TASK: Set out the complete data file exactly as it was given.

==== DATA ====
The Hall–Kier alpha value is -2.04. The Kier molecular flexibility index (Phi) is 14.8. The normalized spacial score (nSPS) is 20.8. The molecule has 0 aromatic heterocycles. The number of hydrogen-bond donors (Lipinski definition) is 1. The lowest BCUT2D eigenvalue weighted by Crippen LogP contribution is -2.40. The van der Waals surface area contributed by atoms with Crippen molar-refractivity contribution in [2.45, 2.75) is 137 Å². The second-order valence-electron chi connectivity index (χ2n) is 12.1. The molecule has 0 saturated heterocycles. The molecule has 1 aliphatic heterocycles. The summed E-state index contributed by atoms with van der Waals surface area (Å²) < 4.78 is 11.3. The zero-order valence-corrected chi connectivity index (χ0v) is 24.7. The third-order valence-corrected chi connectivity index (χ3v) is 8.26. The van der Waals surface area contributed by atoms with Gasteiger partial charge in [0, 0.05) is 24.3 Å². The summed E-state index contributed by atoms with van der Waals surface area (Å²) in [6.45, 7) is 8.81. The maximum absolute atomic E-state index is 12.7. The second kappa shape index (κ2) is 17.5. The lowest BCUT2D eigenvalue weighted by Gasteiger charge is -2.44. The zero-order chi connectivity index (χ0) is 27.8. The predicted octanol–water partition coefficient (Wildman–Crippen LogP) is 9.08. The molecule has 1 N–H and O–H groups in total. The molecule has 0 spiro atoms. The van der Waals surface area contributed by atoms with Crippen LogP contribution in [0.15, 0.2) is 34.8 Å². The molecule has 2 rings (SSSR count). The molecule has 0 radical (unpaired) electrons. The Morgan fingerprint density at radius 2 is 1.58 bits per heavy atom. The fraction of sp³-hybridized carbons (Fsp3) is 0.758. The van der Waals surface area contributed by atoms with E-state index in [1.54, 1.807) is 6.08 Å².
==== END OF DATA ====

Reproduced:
The Hall–Kier alpha value is -2.04. The Kier molecular flexibility index (Phi) is 14.8. The normalized spacial score (nSPS) is 20.8. The molecule has 0 aromatic heterocycles. The number of hydrogen-bond donors (Lipinski definition) is 1. The lowest BCUT2D eigenvalue weighted by Crippen LogP contribution is -2.40. The van der Waals surface area contributed by atoms with Crippen molar-refractivity contribution in [2.45, 2.75) is 137 Å². The second-order valence-electron chi connectivity index (χ2n) is 12.1. The molecule has 0 saturated heterocycles. The molecule has 1 aliphatic heterocycles. The summed E-state index contributed by atoms with van der Waals surface area (Å²) < 4.78 is 11.3. The zero-order valence-corrected chi connectivity index (χ0v) is 24.7. The third-order valence-corrected chi connectivity index (χ3v) is 8.26. The van der Waals surface area contributed by atoms with Gasteiger partial charge in [0, 0.05) is 24.3 Å². The summed E-state index contributed by atoms with van der Waals surface area (Å²) in [6.45, 7) is 8.81. The maximum absolute atomic E-state index is 12.7. The second kappa shape index (κ2) is 17.5. The lowest BCUT2D eigenvalue weighted by Gasteiger charge is -2.44. The zero-order chi connectivity index (χ0) is 27.8. The predicted octanol–water partition coefficient (Wildman–Crippen LogP) is 9.08. The molecule has 1 N–H and O–H groups in total. The molecule has 0 spiro atoms. The van der Waals surface area contributed by atoms with Crippen LogP contribution in [0.15, 0.2) is 34.8 Å². The molecule has 2 rings (SSSR count). The molecule has 0 radical (unpaired) electrons. The Morgan fingerprint density at radius 2 is 1.58 bits per heavy atom. The fraction of sp³-hybridized carbons (Fsp3) is 0.758. The van der Waals surface area contributed by atoms with E-state index in [1.54, 1.807) is 6.08 Å².